When B2B keywords overlap into consumer searches, marketers still pay for that consumer traffic. There are ways to turn that to your advantage.
One of the greatest challenges with business-to-business (B2B) search marketing campaigns is many keywords aren’t pure B2B. Many B2B marketers have keyword lists that are appropriate for businesses and consumers. Ambiguous search results are challenge for marketer and searcher alike.
These keywords also create problems for search engines. They’re in the business of providing quality search results. If a searcher types "tempered glass" or "switching power supply," the main portals can’t know if the searcher wants business or consumer information. Most B2B marketers don’t sell directly to consumers. This type of situation poses a challenge for all involved.
Today we’ll cover strategies B2B marketers can implement to build more profitable businesses, despite these built-in ambiguities.
Not all portals both consumers and businesses. Business.com, Thomas Register, and other vortals prequalify searchers as B2B by their nature and possibly by their syndication network. B2B marketers should certainly consider any vortal covering their industries.
Business.com is a great choice for almost all industries. Thomas Global Register is launching ThomasB2B.com later this year. Search listings will be auctioned using FindWhat.com’s back-end technology. In the meantime, if Thomas Register’s audience is right for you, consider one of its full listing plans that includes CD-ROM, print, and Internet distribution.
Three More Strategies
But vortals don’t get the majority of B2B traffic. Most commercial B2B search queries probably originate through the major portals by searchers who either prefer that portal or don’t know vortals exist. You need to plan, execute, and optimize a campaign in the major portals to complement a vortal strategy.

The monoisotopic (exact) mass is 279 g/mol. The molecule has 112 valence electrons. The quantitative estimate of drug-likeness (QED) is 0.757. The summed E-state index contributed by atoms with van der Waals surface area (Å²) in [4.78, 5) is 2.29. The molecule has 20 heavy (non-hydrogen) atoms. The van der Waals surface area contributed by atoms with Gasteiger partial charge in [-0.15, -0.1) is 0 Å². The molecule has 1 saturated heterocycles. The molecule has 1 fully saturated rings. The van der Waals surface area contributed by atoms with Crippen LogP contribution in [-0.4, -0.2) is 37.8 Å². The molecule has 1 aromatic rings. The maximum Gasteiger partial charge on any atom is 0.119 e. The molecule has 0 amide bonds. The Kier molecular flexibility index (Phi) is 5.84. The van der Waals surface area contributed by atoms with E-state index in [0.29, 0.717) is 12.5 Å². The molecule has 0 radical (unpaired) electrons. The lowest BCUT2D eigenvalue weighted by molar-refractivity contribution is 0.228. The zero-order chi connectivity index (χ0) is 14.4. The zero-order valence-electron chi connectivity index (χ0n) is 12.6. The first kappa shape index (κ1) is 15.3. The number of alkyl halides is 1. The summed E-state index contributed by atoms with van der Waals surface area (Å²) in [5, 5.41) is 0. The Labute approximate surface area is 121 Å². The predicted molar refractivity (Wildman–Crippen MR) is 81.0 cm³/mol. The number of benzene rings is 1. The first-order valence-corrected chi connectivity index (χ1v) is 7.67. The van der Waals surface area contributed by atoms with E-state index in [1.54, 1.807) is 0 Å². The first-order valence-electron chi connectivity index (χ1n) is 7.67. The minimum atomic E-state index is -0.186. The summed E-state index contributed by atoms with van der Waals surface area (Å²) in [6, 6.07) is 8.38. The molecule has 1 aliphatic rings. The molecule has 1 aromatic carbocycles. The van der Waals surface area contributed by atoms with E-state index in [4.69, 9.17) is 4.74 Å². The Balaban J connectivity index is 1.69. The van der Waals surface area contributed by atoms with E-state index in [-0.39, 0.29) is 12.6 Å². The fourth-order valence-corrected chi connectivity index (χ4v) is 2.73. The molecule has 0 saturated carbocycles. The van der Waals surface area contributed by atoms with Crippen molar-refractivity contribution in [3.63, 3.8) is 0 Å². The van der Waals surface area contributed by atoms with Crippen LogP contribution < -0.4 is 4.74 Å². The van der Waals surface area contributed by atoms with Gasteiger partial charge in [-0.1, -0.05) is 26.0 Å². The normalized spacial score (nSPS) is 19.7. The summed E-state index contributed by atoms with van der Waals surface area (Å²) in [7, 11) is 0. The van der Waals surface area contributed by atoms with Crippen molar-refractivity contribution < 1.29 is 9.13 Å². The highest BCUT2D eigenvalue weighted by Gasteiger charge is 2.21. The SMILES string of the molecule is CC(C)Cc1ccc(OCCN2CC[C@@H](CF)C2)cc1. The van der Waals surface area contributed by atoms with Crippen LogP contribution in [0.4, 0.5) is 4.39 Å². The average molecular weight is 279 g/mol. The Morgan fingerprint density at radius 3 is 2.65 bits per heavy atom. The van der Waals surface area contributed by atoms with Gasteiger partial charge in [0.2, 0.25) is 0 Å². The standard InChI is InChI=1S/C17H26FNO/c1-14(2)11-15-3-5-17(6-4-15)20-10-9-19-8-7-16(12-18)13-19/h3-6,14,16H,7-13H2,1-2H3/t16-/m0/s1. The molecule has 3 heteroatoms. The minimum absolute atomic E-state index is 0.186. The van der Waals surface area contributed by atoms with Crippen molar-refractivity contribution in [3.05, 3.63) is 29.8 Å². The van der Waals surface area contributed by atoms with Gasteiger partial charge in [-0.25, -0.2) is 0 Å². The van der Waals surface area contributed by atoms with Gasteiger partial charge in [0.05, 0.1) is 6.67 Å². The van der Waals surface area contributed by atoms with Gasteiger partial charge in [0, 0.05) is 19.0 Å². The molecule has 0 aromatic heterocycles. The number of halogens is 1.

In Overture you might try changing copy to make listings less ambiguous. If you sell cleaning supplies only in large quantities to janitorial companies and landlords, your listing title could begin with "Bulk Wholesale Cleaning Supplies." As long as your Click Index isn’t dramatically lower than the listings on the search terms, Overture will likely let you keep it.
In Google, it’s riskier to prequalify B2B clickers with titles or description to clarify offerings as B2B when a keyword is searched by both consumers and businesses. A low CTR on a Google ad results in a lower position for a given CPC. It may also result in ads being slowed, even disabled. You may need to find Google creative that’s relevant for the majority of the searchers, business or consumer.
Chances are B2B marketers will be receiving at least some consumer traffic on ambiguous search terms. The best option is to figure out whether you have an alternate use for the consumer traffic your listings generate. There are several strategies you can implement, depending on the nature of your business. The key to a B2B search strategy is to evaluate the overall sales and marketing plan and determine if the following search strategies make sense:
B2B marketers with ambiguous keywords in their campaigns can prosper using creative strategies with site development and landing page optimization that keeps consumer and business searcher needs in mind.
Take a fresh look at your campaign. Are you sorting ambiguous traffic to get your money’s worth?
Want more search information? ClickZ SEM Archives contain all our search columns, organized by topic.
Kevin Lee, Didit cofounder and executive chairman, has been an acknowledged search engine marketing expert since 1995. His years of SEM expertise provide the foundation for Didit's proprietary Maestro search campaign technology. The company's unparalleled results, custom strategies, and client growth have earned it recognition not only among marketers but also as part of the 2007 Inc 500 (No. 137) as well as three-time Deloitte's Fast 500 placement. Kevin's latest book, "Search Engine Advertising" has been widely praised.
Industry leadership includes being a founding board member of SEMPO and its first elected chairman. "The Wall St. Journal," "BusinessWeek," "The New York Times," Bloomberg, CNET, "USA Today," "San Jose Mercury News," and other press quote Kevin regularly. Kevin lectures at leading industry conferences, plus New York, Columbia, Fordham, and Pace universities. Kevin earned his MBA from the Yale School of Management in 1992 and lives in Manhattan with his wife, a New York psychologist and children.
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